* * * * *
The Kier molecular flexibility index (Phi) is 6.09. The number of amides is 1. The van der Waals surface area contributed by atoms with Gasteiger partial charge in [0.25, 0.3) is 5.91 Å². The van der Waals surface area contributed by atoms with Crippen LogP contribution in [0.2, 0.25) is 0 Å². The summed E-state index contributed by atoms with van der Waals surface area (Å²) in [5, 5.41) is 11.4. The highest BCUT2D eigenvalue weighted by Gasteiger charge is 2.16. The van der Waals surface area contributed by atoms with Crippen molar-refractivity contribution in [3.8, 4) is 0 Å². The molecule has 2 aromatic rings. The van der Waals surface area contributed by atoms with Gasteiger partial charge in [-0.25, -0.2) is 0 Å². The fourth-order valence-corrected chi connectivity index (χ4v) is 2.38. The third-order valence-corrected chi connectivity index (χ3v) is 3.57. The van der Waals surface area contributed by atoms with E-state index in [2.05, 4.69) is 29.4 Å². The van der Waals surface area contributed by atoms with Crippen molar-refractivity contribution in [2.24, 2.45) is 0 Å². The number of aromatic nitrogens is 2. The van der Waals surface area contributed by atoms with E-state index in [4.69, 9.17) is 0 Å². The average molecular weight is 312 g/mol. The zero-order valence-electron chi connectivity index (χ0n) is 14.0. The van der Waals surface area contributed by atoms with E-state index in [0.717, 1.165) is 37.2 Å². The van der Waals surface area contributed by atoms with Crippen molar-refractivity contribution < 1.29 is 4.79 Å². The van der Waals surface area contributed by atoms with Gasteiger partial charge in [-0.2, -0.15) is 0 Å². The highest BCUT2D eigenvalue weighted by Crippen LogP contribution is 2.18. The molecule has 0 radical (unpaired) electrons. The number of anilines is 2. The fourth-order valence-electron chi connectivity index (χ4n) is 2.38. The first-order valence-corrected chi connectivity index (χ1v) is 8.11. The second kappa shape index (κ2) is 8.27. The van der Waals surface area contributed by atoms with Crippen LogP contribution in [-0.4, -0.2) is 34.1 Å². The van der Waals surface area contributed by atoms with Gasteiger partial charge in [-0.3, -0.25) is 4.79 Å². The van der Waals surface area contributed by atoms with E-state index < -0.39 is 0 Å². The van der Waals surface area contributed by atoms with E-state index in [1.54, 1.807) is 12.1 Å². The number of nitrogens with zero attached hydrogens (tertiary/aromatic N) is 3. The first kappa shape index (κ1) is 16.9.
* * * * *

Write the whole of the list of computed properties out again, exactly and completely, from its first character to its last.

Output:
The Kier molecular flexibility index (Phi) is 6.09. The number of amides is 1. The van der Waals surface area contributed by atoms with Gasteiger partial charge in [0.25, 0.3) is 5.91 Å². The van der Waals surface area contributed by atoms with Crippen LogP contribution in [0.2, 0.25) is 0 Å². The summed E-state index contributed by atoms with van der Waals surface area (Å²) in [5, 5.41) is 11.4. The highest BCUT2D eigenvalue weighted by Gasteiger charge is 2.16. The van der Waals surface area contributed by atoms with Crippen molar-refractivity contribution in [3.8, 4) is 0 Å². The molecule has 2 aromatic rings. The van der Waals surface area contributed by atoms with Gasteiger partial charge in [-0.25, -0.2) is 0 Å². The fourth-order valence-corrected chi connectivity index (χ4v) is 2.38. The third-order valence-corrected chi connectivity index (χ3v) is 3.57. The van der Waals surface area contributed by atoms with E-state index in [2.05, 4.69) is 29.4 Å². The van der Waals surface area contributed by atoms with Crippen molar-refractivity contribution in [2.24, 2.45) is 0 Å². The number of aromatic nitrogens is 2. The van der Waals surface area contributed by atoms with E-state index in [4.69, 9.17) is 0 Å². The average molecular weight is 312 g/mol. The zero-order valence-electron chi connectivity index (χ0n) is 14.0. The van der Waals surface area contributed by atoms with E-state index in [0.717, 1.165) is 37.2 Å². The van der Waals surface area contributed by atoms with Crippen molar-refractivity contribution < 1.29 is 4.79 Å². The van der Waals surface area contributed by atoms with Gasteiger partial charge in [-0.2, -0.15) is 0 Å². The highest BCUT2D eigenvalue weighted by Crippen LogP contribution is 2.18. The molecule has 0 radical (unpaired) electrons. The number of anilines is 2. The fourth-order valence-electron chi connectivity index (χ4n) is 2.38. The first-order valence-corrected chi connectivity index (χ1v) is 8.11. The second kappa shape index (κ2) is 8.27. The van der Waals surface area contributed by atoms with Crippen LogP contribution in [-0.4, -0.2) is 34.1 Å². The van der Waals surface area contributed by atoms with Gasteiger partial charge in [-0.3, -0.25) is 4.79 Å². The van der Waals surface area contributed by atoms with E-state index < -0.39 is 0 Å². The van der Waals surface area contributed by atoms with E-state index in [1.54, 1.807) is 12.1 Å². The number of nitrogens with zero attached hydrogens (tertiary/aromatic N) is 3. The first kappa shape index (κ1) is 16.9.